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Heal the fourth estate

The stridency of the media has to be re-imagined in terms of its freedom to speak out critically
The danger lies in the media donning the role of a ‘kangaroo court’ and sensationalizing issues to meet the market-driven TRP logic.

Anita Tagore   |     |   Published 21.09.20, 03:05 AM

The media is a critical public institution that facilitates discursive interactions in a democracy. As the fourth estate, it is central to democratic resilience in India. However, given the contemporary context of acrimonious media overreach, questions concerning media freedom and accountability have assumed enormous significance. The courts have been particularly instructive in defining the contours of freedom of speech and fair trial to avoid the circumvention of justice. 

A number of precedents have been set by the courts while delving into questions of law related to the fundamentality of the freedom of press and its inherent capacity to democratize information regimes. In two prominent judgments — Express Newspapers (Private) Ltd. and others vs Union of India and The Secretary, Ministry of Information and Broadcasting vs Cricket Association of Bengal and Anr, the Supreme Court reiterated that the liberty of press is an essential part of the freedom of speech and expression guaranteed by Article 19(1). Like other fundamental freedoms, the threshold test of reasonable restrictions is applicable to the freedom of the press as well.

The idea of ‘reasonable restriction’ is structural to free and fair trial. There have been instances where the media has been accused of advocating spurious and parallel justice systems jeopardizing the due process of law. Can freedom of press be bypassed for the larger interest of a fair trial, a free and fair trial being the sine qua non for constitutional trust to be reposed in our democratic system?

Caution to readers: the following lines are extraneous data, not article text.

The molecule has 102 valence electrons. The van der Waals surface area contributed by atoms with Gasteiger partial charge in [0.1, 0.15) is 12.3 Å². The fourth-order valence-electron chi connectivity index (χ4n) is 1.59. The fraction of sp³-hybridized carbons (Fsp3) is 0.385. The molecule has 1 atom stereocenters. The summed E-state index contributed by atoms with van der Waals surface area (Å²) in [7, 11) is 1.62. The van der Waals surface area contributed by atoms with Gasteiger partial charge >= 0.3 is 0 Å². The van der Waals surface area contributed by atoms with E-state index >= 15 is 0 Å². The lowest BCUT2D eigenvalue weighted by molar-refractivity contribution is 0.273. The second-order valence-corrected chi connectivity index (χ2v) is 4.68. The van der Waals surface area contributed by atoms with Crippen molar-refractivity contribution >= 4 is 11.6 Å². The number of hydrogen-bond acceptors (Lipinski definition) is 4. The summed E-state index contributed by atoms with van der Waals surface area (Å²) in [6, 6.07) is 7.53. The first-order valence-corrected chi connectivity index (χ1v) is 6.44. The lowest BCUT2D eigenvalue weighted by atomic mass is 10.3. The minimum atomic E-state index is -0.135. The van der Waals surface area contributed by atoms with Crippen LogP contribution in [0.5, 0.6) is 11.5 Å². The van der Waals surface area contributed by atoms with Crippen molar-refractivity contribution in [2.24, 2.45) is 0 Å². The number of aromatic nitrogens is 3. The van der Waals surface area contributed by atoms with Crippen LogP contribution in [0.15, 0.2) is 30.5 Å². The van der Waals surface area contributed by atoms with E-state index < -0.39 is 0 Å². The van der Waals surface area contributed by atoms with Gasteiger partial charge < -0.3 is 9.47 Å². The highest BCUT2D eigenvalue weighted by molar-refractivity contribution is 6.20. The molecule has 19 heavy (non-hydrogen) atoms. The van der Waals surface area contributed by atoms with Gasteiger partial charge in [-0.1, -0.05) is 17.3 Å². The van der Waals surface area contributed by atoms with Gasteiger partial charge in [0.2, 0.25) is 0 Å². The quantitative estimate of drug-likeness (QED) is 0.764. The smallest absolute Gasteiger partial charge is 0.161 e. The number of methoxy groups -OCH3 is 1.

Correct echoes

The courts have echoed constitutional dependability in the idea of natural justice. The basic principles of natural justice — Nemo debet esse judex in propria causa (the doctrine of bias) and Audi alteram partem (to hear the other side) — have been upheld. In the 2004 Best Bakery case, the Supreme Court reprised fair trial as the foundational principle in the administration of criminal law. There cannot be any scope for prejudicial bias for or against the accused, the witnesses, or the cause, which is being tried. The premature discernment of guilt or innocence in a media trial would amount to a denial of free and fair trial.

The danger lies in the media donning the role of a ‘kangaroo court’ and sensationalizing issues to meet the market-driven TRP logic. Not only has the media overstepped its line and infringed upon an individual’s right to privacy but it has also coerced public opinion to influence adjudication. In the Naveen Jindal vs M/S Zee Media Corporation Ltd and Anr the court stated that both print and electronic media should maintain the distinction between a media trial and an informative media.

In the Sunanda Pushkar death case, Justice Mukta Gupta of the Delhi High Court reprimanded the egregious conduct of the media for challenging the sanctity of an ongoing investigation and ordered the exercise of restraint in making charges without evidence and provoking defamatory statements. The issue of the absence of a regulatory mechanism to control the electronic media also came up during the Bombay High Court’s hearing of a petition filed by former IPS officers concerning separate investigations by three Central agencies into the death of Sushant Singh Rajput. A balance of interest must be struck between the freedom of speech and the postulates of fair trial for a just society.  

The stridency of the media has to be re-imagined in terms of its freedom to speak out critically, its ability to engage in meaningful public debate, and its capacity to accost the excesses of the government. Such a framework will embolden vigorous civic engagement and restrain the manipulation of the press.

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